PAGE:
Black Fern wary of Super Rugby Aupiki young guns
World champion Black Fern Hazel Tubic is looking over her shoulder as she prepares for the second season of Super Rugby Aupiki to kick off.
Tubic is returning to the Chiefs Manawa backline with the intent of winning back-to-back Super Rugby titles.
The Chiefs Manawa were dominant in 2022, progressing through the season undefeated to secure the trophy with a 35-0 defeat of the Blues in the last game of the season.
Despite claiming the Super Rugby Aupiki title the Chiefs Manawa did not actually play in a final after Covid curtailed the season and New Zealand Rugby abandoned a finals format.
Tubic is pleased finals are on the schedule in 2023 as NZR committed to more games and knockout finals to decide the winner.
She wants future seasons of Super Rugby Aupiki to be a step-up again.
"The season is longer than last year but we'd love to see a bigger competition where girls can invest more time into the team because at the moment it's still not full-time gig with your Super teams it's come in every few days.
"So if there was an opportunity to grow it in the future to be more full-time and similar to the men I think will grow the game and the depth of girls wanting to play and take part."
Being able to focus on her role with the Chiefs Manawa over the coming months is something Tubic is grateful for, because she knows some of her teammates who don't have a national contract can struggle to juggle work, family and rugby.
"It is hard and the level required for Super Aupiki is a step-up from FPC so it does mean that you've got to put a bit more time and effort into things and to grow the game and get it to the level that we want I'm not sure how much longer you can expect players to do that."
In a first for a New Zealand women's Super Rugby side, the Chiefs Manawa will face off against the Super W runners-up the Waratahs in a pre-season hit-out on 17 February in Tubic's part of the region - Pukekohe.
Expanding Super Rugby Aupiki to include games against the women's teams from Australia is something Tubic hopes isn't too far away.
"At this stage it is probably not that easy to set up a trans-Tasman comp as it is just yet... but just to play them and get a gauge on what the level of rugby is like in that competition will be awesome.
"Because they could come along here and thrash us and [we will see] should we actually be playing them because [Super W] is quite a good competition.
"It's always cool to play someone you don't know quite as well because we get used to playing each other here in New Zealand but to play some club players from overseas is always good to have a different style of rugby that keeps you trying to work on all the things you usually don't come across."
Tubic has first-hand knowledge of being surrounded by a style of rugby that is different to what most of her Super Rugby Aupiki teammates will have been exposed to.
A stint playing sevens at a club in Japan opened Tubic's eyes to how sometimes New Zealand rugby players and coaches can be reluctant to change their ways.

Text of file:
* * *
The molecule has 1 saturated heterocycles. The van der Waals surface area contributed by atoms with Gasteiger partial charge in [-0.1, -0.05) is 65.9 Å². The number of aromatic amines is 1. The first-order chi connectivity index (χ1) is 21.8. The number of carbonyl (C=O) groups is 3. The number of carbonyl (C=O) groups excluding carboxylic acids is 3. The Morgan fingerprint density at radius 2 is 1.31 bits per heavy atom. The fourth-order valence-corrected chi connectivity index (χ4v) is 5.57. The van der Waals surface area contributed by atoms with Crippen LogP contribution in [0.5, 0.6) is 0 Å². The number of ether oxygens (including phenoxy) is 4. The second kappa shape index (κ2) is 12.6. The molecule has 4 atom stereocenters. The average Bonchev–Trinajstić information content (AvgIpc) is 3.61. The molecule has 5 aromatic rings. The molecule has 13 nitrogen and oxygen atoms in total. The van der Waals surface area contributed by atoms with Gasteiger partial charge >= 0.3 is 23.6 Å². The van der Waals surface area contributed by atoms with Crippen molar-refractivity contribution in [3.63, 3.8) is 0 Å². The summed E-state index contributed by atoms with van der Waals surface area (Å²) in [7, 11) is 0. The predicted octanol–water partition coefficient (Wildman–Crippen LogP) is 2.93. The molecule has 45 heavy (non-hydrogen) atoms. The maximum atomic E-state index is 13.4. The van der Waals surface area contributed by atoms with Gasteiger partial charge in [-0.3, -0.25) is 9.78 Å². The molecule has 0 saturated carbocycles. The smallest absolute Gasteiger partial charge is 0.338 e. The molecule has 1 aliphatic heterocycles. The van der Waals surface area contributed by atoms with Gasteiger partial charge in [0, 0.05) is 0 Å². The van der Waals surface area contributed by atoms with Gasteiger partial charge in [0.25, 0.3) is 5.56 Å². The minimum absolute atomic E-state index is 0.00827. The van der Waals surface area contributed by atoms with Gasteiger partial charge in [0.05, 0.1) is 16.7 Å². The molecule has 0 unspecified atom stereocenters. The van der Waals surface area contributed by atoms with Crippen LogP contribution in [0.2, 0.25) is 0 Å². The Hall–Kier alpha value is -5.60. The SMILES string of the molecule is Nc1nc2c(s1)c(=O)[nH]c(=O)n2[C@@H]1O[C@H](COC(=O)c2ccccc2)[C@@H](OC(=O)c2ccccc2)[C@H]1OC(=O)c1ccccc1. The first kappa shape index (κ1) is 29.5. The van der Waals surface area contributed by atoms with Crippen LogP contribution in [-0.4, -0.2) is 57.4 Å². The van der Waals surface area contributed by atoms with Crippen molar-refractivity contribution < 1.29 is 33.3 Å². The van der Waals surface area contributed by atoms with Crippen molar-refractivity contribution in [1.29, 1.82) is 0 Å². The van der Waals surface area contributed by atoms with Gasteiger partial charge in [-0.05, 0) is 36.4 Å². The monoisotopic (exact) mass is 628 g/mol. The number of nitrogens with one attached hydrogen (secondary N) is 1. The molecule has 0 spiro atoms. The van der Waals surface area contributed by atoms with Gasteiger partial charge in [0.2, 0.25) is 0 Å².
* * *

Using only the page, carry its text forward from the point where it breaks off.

"The contact side of it was not the same as in New Zealand, we're probably a bit bigger and like to carry it up through the middle but they were very fast and nippy and very good at getting quickly over the ball."
The enthusiasm of the Japanese players to learn the game also impressed Tubic.
"Taking on anything that was asked of [them] I think that was quite different to New Zealand. Sometimes we tend to be stuck in our ways that we only know and we don't want to learn anything else different."
Tubic has won world cups in 2017 and 2022 but her time in the Black Ferns has not always been easy.
After debuting in 2011 she didn't get game time between 2012 and 2017.
She headed for Japan thinking she didn't have a future in the black jersey.
However, she wanted her skills to force the Black Ferns selectors to consider her for the home world cup - and they did.
But she doesn't want the minutes she's played for New Zealand to define her rugby career.
Tubic is a contracted Black Fern, though she says she is still contemplating her future.
At 32-years-old she says she won't return to international sevens but isn't ruling out returning to sevens in Japan.
Some Black Ferns retired after the world cup but Tubic is still enjoying her 15s rugby - even if she still doesn't feel like she's cemented her spot in the national side.
"There's always someone younger and new coming along that's an awesome player as well so you can never really think it's my turn to have a go now."
Changes to many of the Super Rugby Aupiki squads means more women will get opportunities this season.
"Within our team we've got quite a few new young girls, some of them hopefully can push to get game time which maybe they didn't get last year but there is also some new girls to the team who have only been involved with FPC so for them get an experience at that higher level just even training and watching what girls that have come from Black Ferns do that's huge for them.
"Even within the Black Ferns they've had a few girls finish up so there's opportunity for girls to put their hands up for contracts in that sense as well so this season I think there's going to be a lot for the girls to play for."
Super Rugby Aupiki begins on 25 February.